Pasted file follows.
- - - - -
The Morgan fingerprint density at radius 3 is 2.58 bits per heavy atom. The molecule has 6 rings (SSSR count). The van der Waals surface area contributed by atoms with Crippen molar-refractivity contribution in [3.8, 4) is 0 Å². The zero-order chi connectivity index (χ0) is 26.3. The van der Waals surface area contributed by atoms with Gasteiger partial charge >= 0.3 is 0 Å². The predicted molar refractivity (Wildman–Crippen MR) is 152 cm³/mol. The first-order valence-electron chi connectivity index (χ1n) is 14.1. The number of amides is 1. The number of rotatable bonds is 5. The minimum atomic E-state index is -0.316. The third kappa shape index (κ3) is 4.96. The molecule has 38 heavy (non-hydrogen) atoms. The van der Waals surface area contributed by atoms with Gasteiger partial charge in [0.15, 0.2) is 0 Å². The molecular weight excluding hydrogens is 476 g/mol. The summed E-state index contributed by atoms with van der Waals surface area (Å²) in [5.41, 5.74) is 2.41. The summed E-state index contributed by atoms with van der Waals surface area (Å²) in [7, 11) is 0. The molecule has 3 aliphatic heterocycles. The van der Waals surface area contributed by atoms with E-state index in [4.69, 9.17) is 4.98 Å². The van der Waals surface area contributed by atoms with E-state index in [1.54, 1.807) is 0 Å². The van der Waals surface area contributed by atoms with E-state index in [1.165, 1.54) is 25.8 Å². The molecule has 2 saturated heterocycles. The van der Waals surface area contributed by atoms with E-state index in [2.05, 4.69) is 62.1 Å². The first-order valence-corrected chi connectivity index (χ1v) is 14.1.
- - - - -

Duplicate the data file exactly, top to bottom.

The Morgan fingerprint density at radius 3 is 2.58 bits per heavy atom. The molecule has 6 rings (SSSR count). The van der Waals surface area contributed by atoms with Crippen molar-refractivity contribution in [3.8, 4) is 0 Å². The zero-order chi connectivity index (χ0) is 26.3. The van der Waals surface area contributed by atoms with Gasteiger partial charge >= 0.3 is 0 Å². The predicted molar refractivity (Wildman–Crippen MR) is 152 cm³/mol. The first-order valence-electron chi connectivity index (χ1n) is 14.1. The number of amides is 1. The number of rotatable bonds is 5. The minimum atomic E-state index is -0.316. The third kappa shape index (κ3) is 4.96. The molecule has 38 heavy (non-hydrogen) atoms. The van der Waals surface area contributed by atoms with Gasteiger partial charge in [0.15, 0.2) is 0 Å². The molecular weight excluding hydrogens is 476 g/mol. The summed E-state index contributed by atoms with van der Waals surface area (Å²) in [5.41, 5.74) is 2.41. The summed E-state index contributed by atoms with van der Waals surface area (Å²) in [7, 11) is 0. The molecule has 3 aliphatic heterocycles. The van der Waals surface area contributed by atoms with E-state index in [4.69, 9.17) is 4.98 Å². The van der Waals surface area contributed by atoms with E-state index in [1.54, 1.807) is 0 Å². The van der Waals surface area contributed by atoms with E-state index in [1.165, 1.54) is 25.8 Å². The molecule has 2 saturated heterocycles. The van der Waals surface area contributed by atoms with E-state index in [2.05, 4.69) is 62.1 Å². The first-order valence-corrected chi connectivity index (χ1v) is 14.1.